Having showcased six winners of the Best Picture Oscar over the last seven years, it isn't surprising the Hamptons International Film Festival has been likened to the unofficial start of the movie award season.
And with a 2015 slate including early buzz-worthy titles such as the Todd Haynes directed "Carol" featuring Cate Blanchett; the Dan Rather memogate drama "Truth," "Spotlight" based on the Boston Globe investigation into accusations of abuse and cover-ups within the Catholic Church, the Irish immigrant tale "Brooklyn," and Steven Spielberg's cold war era "Bridge of Spies," the festival (Oct. 8–12) may once again prove to be a precursor of what movies and performances we'll see getting nominated when the Academy Awards, Golden Globes and Independent Spirit Awards roll out their list of notables over the coming months.
"We are in that insane award season time frame, which is wonderful, but we have always been in that time frame so we just happen to be on that golden road," explains festival executive director Anne Chaisson. "In some years past, for example, people had no idea that "Slumdog Millionaire" and "The Artist" were going to get such traction and become the films that they became. We just happened to play them early."
"We have great audiences out here," adds festival artistic director David Nugent. "Very smart and in many ways influential audiences, and I think a lot of the filmmakers, studios and distributors are happy to have their films play in front of these audiences in the hopes of getting some buzz going."
The 23rd outing of the film festival features 72 films and 59 shorts from 41 countries, and will attract 25,000 attendees to the east end of New York's Long Island over Columbus Day weekend. In a festival first, an inaugural awards dinner will honor actress Emily Blunt and famed documentary filmmaker Albert Maysles.
Maysles, who passed away in March, produced such works as "Grey Gardens" (1975), "Gimme Shelter" (1970) and "When We Were Kings" (1996), along with last year's festival audience award for documentary winner "Iris." As well as being posthumously honored this year, Maysles' final film "In Transit" will be featured in the World Cinema Documentary category.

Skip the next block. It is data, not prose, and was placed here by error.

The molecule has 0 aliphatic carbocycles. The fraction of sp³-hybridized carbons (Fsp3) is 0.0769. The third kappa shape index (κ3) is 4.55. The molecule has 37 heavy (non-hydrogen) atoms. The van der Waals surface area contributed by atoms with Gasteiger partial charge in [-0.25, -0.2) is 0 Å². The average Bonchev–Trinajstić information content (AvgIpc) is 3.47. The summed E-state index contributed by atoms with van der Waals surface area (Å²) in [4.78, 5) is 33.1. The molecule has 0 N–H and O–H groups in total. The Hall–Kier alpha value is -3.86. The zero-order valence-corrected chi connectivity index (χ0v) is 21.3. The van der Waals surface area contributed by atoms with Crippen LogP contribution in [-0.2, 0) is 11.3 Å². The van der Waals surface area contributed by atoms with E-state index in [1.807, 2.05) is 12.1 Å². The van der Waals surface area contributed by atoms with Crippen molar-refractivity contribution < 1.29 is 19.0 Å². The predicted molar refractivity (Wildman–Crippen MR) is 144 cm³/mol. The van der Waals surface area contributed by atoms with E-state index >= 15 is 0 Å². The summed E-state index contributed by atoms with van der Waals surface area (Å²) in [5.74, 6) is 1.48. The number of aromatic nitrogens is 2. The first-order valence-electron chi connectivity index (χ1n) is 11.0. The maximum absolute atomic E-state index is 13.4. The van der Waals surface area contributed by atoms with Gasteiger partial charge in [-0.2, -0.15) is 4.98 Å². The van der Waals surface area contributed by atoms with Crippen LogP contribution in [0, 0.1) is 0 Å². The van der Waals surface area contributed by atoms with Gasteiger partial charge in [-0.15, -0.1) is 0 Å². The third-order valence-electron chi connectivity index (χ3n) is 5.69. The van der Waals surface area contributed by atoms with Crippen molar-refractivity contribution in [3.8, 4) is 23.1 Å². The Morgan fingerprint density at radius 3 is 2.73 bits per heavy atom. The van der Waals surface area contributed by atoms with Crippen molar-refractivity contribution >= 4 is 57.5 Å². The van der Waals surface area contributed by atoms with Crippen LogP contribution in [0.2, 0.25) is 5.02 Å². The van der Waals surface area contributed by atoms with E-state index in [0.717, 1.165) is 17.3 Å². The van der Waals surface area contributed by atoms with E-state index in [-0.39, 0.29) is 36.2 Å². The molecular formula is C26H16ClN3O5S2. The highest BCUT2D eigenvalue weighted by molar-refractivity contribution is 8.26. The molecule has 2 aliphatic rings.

"It's a film he had always wanted to make and he had trouble finding funding and just getting it together," says Nugent of Maysles' co-directed documentary that focuses on those who ride the Empire Builder, the most active long-distance train route in the United States. "It really is beautiful and is a stunning portrait of America," adds Chaisson.
When pressed to name a personal favorite from this year's lineup, Chaisson likens the decision to "having to choose a favorite child. It's like 'Sophie's Choice'!" Nugent singles out "Son of Saul," winner of the Grand Prix Award at the Cannes Film Festival and Hungary’s submission for the Oscars.
"It's a holocaust drama from a first time filmmaker in Hungary which is unlike any holocaust film I have ever seen before," he says. "We have a lots of films in the festival that we like but to answer your specific question this is one of the films that was very unusual, very powerful."
The Hamptons International Film Festival runs October 8–12. Visit hamptonsfilmfest.org for information and tickets.